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Discussion in 'Amp Central Station' started by Alex Pearson, Mar 10, 2016.
All I hear is how over hyped they are, but when I plug in it sure sounds great.
The Fender Machete, in my opinion.
I can't remember browsing a forum where this beast didn't cop flack for either looking like a Mesa clone or not looking like a Blackface.
I know a couple of us on this forum still have one, and mine's not going anywhere any time soon.
I think it
That would be the Vox Cambridge (or Berkeley)- says solid state on the front but it is all tube (they just had some solid state logos apparently) made by Thomas Organ in 66 or so but based on JMI Vox designs. Clear and chimey, perfect reverb and tremolo. loud enough with a Vox Bulldog celestion, nice grind when up. Keep your eyes out for these as the solid state logo might fool someone but this one has 8 tubes with tube rectifier etc
Kustom 200 Series - It's got the Swamp built into it.
You used to be able to get them cheap.
h&h ic 100... solid state magic...
i sell the ac15 before i sold the old thumper..
The original Vox Valvetronix AV60 with the cloth checkered grille. I still regret selling that. Just awesome.
Any small, cheap, 60's tube amp.
60's era Univox combos. These were marketed as a budget all-tube amp for those who couldn't afford a Fender or such. I've got about 7 various models and they simply kick ass.
They came stock with RCA power tubes, Mullard pre's and Jensen speakers. I have one of the U1000 heads which was sort of a Fender Twin design. It still has its original blackplate 6l6's and Mullard 12ax7's.
I also have a 68 U80 2-10 that was just serviced at Fargen Amps. Benjamin told me that after he got done servicing it (caps,etc..) it blew away any normal AC10-15 he'd ever heard.
So yeah I'd say they're underrated .
I had a Marshall "Artist" head, slightly smaller than a normal head. It had a solid state preamp and a tube power section. That thing sounded MEAN.
In the 90's, I had a Laney Linebacker 100 Watt head & a Linebacker 50 Watt head that I ran 2 full stacks in stereo for some extreme metal sonic glory. It was absolutely Monster!! I'm a tube only guy now, but I wish I still had one of these MOSFET amps today just to mess with again. I was gigging 4-5 nights a week on avg. in those days, & never had issues other than a scratchy pot or blown fuse.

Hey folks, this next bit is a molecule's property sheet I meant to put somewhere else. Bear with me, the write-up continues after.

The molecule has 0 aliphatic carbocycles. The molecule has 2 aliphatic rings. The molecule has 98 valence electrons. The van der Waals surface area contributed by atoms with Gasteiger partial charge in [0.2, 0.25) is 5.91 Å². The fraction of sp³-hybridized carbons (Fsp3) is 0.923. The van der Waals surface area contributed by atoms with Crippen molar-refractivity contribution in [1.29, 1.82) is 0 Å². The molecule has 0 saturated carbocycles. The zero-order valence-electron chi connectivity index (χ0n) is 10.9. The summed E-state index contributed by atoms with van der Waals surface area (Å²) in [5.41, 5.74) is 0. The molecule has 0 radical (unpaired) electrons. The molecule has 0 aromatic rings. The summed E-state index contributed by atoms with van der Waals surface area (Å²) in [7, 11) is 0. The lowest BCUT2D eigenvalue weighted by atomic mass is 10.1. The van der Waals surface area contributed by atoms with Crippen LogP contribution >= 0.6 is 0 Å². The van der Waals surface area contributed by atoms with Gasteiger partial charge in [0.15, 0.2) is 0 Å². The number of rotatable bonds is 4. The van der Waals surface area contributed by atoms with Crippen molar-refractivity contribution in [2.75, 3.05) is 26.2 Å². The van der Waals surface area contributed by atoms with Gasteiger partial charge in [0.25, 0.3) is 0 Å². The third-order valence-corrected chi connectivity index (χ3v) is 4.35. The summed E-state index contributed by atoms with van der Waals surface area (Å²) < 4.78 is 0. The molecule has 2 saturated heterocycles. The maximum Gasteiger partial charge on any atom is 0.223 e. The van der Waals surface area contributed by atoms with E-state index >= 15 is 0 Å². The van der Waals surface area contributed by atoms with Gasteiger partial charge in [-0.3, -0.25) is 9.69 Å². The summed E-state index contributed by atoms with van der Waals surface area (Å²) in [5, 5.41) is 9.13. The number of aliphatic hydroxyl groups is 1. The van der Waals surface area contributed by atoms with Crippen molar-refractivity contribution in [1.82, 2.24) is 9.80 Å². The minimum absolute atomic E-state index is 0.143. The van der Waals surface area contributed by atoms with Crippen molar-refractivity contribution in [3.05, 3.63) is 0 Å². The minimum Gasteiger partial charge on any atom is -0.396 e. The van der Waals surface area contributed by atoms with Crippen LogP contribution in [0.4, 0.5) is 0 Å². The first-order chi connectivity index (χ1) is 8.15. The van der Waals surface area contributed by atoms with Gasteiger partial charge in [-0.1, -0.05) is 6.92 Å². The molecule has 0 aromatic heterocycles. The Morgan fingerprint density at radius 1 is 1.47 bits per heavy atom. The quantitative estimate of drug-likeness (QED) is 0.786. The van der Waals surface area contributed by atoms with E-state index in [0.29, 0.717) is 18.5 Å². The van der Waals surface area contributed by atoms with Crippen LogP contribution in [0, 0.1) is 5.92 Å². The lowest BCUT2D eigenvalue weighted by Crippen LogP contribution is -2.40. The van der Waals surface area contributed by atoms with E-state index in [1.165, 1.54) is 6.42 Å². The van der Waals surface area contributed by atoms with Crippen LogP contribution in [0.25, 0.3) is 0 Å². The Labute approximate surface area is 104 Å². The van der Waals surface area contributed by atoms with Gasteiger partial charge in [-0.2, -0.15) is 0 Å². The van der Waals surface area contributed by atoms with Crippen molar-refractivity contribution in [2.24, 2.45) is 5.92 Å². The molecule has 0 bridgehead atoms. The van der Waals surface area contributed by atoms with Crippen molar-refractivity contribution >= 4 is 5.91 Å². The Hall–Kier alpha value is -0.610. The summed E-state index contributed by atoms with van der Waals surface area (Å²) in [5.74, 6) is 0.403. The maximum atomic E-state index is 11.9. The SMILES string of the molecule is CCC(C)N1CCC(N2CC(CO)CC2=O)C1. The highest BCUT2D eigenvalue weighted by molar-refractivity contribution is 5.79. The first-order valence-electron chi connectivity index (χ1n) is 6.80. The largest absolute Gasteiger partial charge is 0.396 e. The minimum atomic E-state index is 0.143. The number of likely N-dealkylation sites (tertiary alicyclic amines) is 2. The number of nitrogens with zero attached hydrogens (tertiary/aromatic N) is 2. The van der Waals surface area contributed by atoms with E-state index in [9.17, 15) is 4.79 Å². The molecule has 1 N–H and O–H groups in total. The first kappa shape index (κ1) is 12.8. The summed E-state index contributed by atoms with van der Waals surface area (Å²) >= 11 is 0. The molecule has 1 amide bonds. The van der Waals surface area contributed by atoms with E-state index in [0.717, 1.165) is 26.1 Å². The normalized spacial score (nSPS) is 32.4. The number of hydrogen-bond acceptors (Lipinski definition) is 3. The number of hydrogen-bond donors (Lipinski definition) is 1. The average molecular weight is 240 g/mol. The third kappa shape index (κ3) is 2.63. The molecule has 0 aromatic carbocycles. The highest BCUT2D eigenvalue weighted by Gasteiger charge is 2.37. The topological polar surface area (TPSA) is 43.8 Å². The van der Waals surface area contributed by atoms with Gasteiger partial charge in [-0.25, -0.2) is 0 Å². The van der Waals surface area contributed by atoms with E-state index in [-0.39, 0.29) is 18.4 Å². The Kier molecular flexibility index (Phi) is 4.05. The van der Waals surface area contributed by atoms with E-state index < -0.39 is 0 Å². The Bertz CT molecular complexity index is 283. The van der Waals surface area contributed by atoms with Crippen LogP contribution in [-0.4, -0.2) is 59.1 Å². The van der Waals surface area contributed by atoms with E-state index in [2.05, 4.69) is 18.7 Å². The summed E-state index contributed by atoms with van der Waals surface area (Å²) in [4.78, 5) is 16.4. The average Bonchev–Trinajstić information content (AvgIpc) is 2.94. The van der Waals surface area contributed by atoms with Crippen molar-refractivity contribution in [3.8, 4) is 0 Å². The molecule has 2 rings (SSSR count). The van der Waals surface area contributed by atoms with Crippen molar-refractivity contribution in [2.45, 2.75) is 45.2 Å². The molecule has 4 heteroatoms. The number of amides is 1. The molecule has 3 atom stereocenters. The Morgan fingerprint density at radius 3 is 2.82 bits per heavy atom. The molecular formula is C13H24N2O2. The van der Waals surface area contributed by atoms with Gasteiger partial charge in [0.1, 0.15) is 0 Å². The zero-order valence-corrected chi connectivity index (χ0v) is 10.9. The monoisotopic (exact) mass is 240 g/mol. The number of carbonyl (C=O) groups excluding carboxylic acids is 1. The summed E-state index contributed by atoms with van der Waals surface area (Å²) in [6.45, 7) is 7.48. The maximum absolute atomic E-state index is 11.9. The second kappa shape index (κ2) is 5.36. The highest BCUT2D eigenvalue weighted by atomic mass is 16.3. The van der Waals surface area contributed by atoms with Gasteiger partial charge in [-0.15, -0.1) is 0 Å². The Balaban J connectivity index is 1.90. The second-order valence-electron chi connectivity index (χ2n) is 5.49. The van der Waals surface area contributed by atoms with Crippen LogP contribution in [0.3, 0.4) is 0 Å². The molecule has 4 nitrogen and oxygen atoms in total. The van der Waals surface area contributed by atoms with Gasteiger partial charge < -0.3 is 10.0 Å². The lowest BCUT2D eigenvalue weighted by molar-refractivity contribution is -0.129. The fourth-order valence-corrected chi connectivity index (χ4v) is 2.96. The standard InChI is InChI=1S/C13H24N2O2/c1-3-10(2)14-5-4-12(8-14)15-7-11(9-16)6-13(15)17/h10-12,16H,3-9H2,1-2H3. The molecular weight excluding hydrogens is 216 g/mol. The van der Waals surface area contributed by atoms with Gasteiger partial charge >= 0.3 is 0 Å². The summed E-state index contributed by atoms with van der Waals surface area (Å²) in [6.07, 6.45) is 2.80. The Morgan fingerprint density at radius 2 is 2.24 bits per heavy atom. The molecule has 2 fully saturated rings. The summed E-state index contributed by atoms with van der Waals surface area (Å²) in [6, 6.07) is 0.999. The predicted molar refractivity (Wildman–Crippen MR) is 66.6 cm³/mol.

Fender Blues Junior. There, I said it.
My clip on Blackstar?
Nah, just kidding. It rocks.
I'll second the Carvin tube amps. I think Carvin products, in general, are underrated. They make very high quality stuff at reasonable prices, and while I don't care for the drive tone of their vintage series amps, well, I don't care for high-gain channels much, period. When it comes to tubes, give me a blackface sound and let the pedals do the work.
But the most underrated amps, IMO, are Fender's Mustangs. I have two Mustang 3s. A V1 and a V2. They give better crunch at bedroom volume than any tube amp I've ever heard, even the stuff that switches down to extremely low wattage. And on stage, they give up a huge, fat, clean tone at full band volume that I've previously only been able to get from Twins and Supers. Then they'll turn around and deliver great crunch at exactly the same volume. And you don't have to carry a Twin or a Super. <35 lbs., and you can carry a very reasonable facsimile of a Twin, a Deluxe, and a cranked tweed Bassman on stage with you, in one hand.
Peavey tube amps, in the UK.
Peavey and Roland SS amps are ubiquitous- and taken for granted.
I agree. GC's around me don't carry the Princeton, let alone a Morpheus, but they always have a Blues Jr or two sitting around. If I'm serious about test driving a guitar, I'll plug into it. I have always been really impressed by them. If I needed a budget friendly, easily replaceable Fender Amp, Blues Jr all the way.
Plus, for a pedal guy like me, you can't get a better platform for that low of dough.
Lightweight, and the master volume works well.
Fender Jazz King. 140 Kicking Watts (solid state) with 1*15 speaker. It's like a Twin Reverb, but lighter and smaller, but same idea- stays CLEAN all the way up, or at least at sane volumes. It's a GREAT-sounding amp, and it's great for Jazz, Country, whatever requires a clean platform. Lots of headroom. Extra bonus points for a very useable and good sounding built in XLR DI with ground lift, volume control, etc... as well as four casters with sockets already installed for extra portability. Great pedal amp.
Still very underrated even if everyone knows about it:
Fender Deluxe Reverb
It has a tonal magic that you'll never be able to sort out in a music store. You have to own one, gig with one, and then you'll know... that it can't be overrated, and therefore must be underrated.
Underrated even though some know about it:
Fender Ultra Chorus. Two separate (but not combinable) 65 Watt solid state amps, which is a real design flaw of a clean channel and an overdrive channel, but not being able to combine the outputs of both to make a truly 130 Watt 2*12 amp. But, a great-sounding amp with true stereo chorus, and in some ways I prefer it to a JC-120, tonally. Not the most capable amp in terms of headroom, but tone, tone, tone... Also has casters, and basically the size and weight of a Deluxe Reverb. I've played a couple Ultra Choruses that seemed like tonal and volume duds. Mine does not seem to be.
PS: If anyone knows how to SAFELY combine two separate 65 Watt amplifiers inside one amp (Ultra Chorus), and make one 130 Watt amp, I'm open to suggestions from people that have already SAFELY done such things. Thanks!